[10] Light scattering and differential refractometry

Eugene P. Pittz, James C. Lee, Barkey Bablouzian, Robert Townend, Serge N. Timasheff

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Abstract

This chapter presents the basic principles to discuss the problems and to describe the practical techniques involved in performing light scattering and differential refractometry measurements on multicomponent systems and to describe some of the instrumentation available for angular measurements. Among the techniques available for the characterization of macromolecules in solution, a particularly useful one is light scattering. With this method, it is possible to determine at relatively low protein concentration the molecular weight, the degree of association, interactions with solvent components, and, if the macromolecule is large enough, its size and general shape. When the dimensions of a particle become comparable to the wavelength of the incident radiation, interference occurs among the radiations scattered from individual elements within the particle. In the case of light scattering, this effect becomes significant when the maximal dimension of a particle becomes of the order of λ/10. As the wavelength of the incident radiation is of the order of 4000Å, this means that particle dimensions must attain 400Å to be resolved by light scattering.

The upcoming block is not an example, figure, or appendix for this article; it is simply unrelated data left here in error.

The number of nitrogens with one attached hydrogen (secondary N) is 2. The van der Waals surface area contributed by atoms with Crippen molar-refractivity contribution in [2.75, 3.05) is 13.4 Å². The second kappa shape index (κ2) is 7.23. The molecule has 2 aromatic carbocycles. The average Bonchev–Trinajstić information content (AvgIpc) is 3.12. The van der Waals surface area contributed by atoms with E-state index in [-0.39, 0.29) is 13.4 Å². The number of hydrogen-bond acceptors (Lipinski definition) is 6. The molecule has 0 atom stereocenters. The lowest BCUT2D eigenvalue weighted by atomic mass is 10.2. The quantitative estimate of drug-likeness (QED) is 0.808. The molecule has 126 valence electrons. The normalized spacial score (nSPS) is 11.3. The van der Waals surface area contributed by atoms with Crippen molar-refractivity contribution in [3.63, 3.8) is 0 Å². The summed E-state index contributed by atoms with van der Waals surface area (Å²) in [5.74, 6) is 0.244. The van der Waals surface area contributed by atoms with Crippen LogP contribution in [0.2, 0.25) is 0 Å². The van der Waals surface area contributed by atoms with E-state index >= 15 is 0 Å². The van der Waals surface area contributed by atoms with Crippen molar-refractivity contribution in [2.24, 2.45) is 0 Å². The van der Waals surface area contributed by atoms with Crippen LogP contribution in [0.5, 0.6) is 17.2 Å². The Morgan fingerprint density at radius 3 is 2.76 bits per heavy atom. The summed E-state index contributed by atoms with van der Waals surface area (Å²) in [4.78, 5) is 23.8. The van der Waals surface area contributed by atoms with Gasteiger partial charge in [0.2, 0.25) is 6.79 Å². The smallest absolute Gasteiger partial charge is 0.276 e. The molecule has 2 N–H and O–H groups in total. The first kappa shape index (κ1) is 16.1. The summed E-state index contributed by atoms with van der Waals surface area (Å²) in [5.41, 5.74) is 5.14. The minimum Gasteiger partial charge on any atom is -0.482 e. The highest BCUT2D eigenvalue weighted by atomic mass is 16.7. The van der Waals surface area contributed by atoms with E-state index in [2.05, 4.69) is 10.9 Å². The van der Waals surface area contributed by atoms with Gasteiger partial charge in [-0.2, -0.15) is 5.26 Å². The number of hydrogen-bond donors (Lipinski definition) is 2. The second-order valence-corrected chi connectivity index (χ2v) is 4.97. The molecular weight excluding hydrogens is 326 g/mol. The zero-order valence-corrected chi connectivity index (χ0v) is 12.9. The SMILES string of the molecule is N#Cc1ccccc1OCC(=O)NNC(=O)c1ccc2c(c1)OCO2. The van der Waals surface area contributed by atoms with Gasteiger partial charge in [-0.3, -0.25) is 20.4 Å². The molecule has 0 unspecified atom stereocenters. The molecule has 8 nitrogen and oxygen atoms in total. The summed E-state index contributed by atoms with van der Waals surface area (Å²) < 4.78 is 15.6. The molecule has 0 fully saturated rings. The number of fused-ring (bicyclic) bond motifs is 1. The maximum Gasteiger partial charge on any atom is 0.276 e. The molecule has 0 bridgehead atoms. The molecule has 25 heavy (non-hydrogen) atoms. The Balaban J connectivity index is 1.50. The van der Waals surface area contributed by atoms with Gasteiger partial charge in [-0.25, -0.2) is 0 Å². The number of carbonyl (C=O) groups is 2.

Original languageEnglish (US)
Pages (from-to)209-256
Number of pages48
JournalMethods in enzymology
Volume27
Issue numberC
DOIs
StatePublished - Jan 1 1973

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ASJC Scopus subject areas

  • Biochemistry
  • Molecular Biology

Cite this

Pittz, E. P., Lee, J. C., Bablouzian, B., Townend, R., & Timasheff, S. N. (1973). [10] Light scattering and differential refractometry. Methods in enzymology, 27(C), 209-256. https://doi.org/10.1016/S0076-6879(73)27012-X